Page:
TIP teams with WBA to tackle Wi-Fi roaming

WiFi
“This collaboration can enable some very interesting new business cases for many different stakeholders,” WBA CEO Tiago Rodrigues said. (Getty Images)

The Telecom Infra Project (TIP) revealed that a yet-to-be-announced OpenWiFi project will adopt the Wireless Broadband Alliance’s (WBA) OpenRoaming standard, a move experts tipped to improve the user experience and enable new business models for operators and enterprise alike.

Introduced in 2020, the OpenRoaming standard unites a broad range of Wi-Fi providers into a single cloud-based federation, allowing users to hop between member networks without having to register or sign-in each time. The standard already has some big-name backers, including AT&T, Boingo, Cisco, Comcast, Deutsche Telekom, Facebook, Google, Intel, Orange and Samsung, among others.

TIP isn’t due to officially launch its OpenWiFi initiative until May 12. But Chris Busch, a network engineer at Facebook and co-chair of TIP’s converged wireless project group, told Fierce the announcement with WBA shows there’s already “raw market momentum” behind the creation of an open source Wi-Fi stack.

He added TIP chose to use the OpenRoaming standard because it wanted to ensure a broad spectrum of Wi-Fi providers, including operators, venues, hospitality companies and municipalities, could offer seamless and secure connectivity.

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“That was why OpenWiFi really went towards the WBA OpenRoaming initiative, because it really ticks all those boxes. It understands the relationship of the identity providers, understands how to do federation at scale, understands that Wi-Fi is ubiquitous and Wi-Fi just needs to work natively across all the end user devices regardless of where that Wi-Fi service happens to be,” he explained.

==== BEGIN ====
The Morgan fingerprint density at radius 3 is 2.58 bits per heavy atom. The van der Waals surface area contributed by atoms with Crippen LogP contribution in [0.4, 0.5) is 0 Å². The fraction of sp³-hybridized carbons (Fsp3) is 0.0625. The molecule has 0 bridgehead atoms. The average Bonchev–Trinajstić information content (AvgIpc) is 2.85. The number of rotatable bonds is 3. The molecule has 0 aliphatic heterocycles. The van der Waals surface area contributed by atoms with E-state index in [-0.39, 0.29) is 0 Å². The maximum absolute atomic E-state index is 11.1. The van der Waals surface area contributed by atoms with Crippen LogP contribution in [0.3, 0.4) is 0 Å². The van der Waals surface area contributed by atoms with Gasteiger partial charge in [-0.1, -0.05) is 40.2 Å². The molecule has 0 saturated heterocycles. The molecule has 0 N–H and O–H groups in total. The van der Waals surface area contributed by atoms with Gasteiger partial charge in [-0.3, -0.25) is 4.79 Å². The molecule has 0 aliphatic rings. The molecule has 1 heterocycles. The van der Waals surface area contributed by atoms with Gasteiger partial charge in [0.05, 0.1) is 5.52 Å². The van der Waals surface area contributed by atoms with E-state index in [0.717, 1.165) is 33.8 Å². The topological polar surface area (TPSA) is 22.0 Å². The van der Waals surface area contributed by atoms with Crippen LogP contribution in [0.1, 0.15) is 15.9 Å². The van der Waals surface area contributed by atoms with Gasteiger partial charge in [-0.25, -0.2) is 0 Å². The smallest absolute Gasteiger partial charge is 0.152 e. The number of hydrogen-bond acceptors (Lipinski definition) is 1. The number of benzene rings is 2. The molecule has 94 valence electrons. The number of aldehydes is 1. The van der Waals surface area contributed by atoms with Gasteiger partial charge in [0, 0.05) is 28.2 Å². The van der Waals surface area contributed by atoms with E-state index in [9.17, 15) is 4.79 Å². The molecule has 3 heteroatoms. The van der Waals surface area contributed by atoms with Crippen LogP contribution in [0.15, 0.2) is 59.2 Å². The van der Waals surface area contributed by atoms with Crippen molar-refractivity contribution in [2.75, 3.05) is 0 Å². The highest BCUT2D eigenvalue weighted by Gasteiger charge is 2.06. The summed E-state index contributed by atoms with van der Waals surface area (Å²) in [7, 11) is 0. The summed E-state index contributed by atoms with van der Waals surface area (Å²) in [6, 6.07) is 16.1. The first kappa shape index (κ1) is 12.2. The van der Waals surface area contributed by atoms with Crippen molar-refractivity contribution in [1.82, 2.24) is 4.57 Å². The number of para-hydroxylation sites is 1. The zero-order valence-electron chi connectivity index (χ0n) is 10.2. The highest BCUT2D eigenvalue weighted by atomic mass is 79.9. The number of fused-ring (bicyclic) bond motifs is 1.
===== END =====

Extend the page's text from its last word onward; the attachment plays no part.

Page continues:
WBA CEO Tiago Rodrigues told Fierce the main focus of OpenRoaming thus far has been “improving the user experience” and making users feel more secure. But he added “there is a second layer behind OpenRoaming that is monetization, and that is attached to QoS and some level of policy” as well as Wi-Fi offload. Busch also highlighted the potential for managed service providers to monetize indoor offerings for office facilities.

“This collaboration can enable some very interesting new business cases for many different stakeholders,” Rodrigues said, adding it will allow them to view and invest in Wi-Fi networks “in a quite different way.”

While OpenRoaming will offer opportunities for new revenue generation, Rodrigues noted OpenWiFi will also open the door to reduced capex and opex. “I see quite an interesting opportunity to somehow open up and reshape many of the business models for public Wi-Fi networks and even private Wi-Fi networks,” he concluded.

Busch said OpenWiFi will sit within TIP’s Open Converged Wireless Project Group. At launch, he said it will include platform options covering both Wi-Fi 5 and Wi-Fi 6, adding TIP is aiming to bring Wi-Fi 6E into the stack later this year.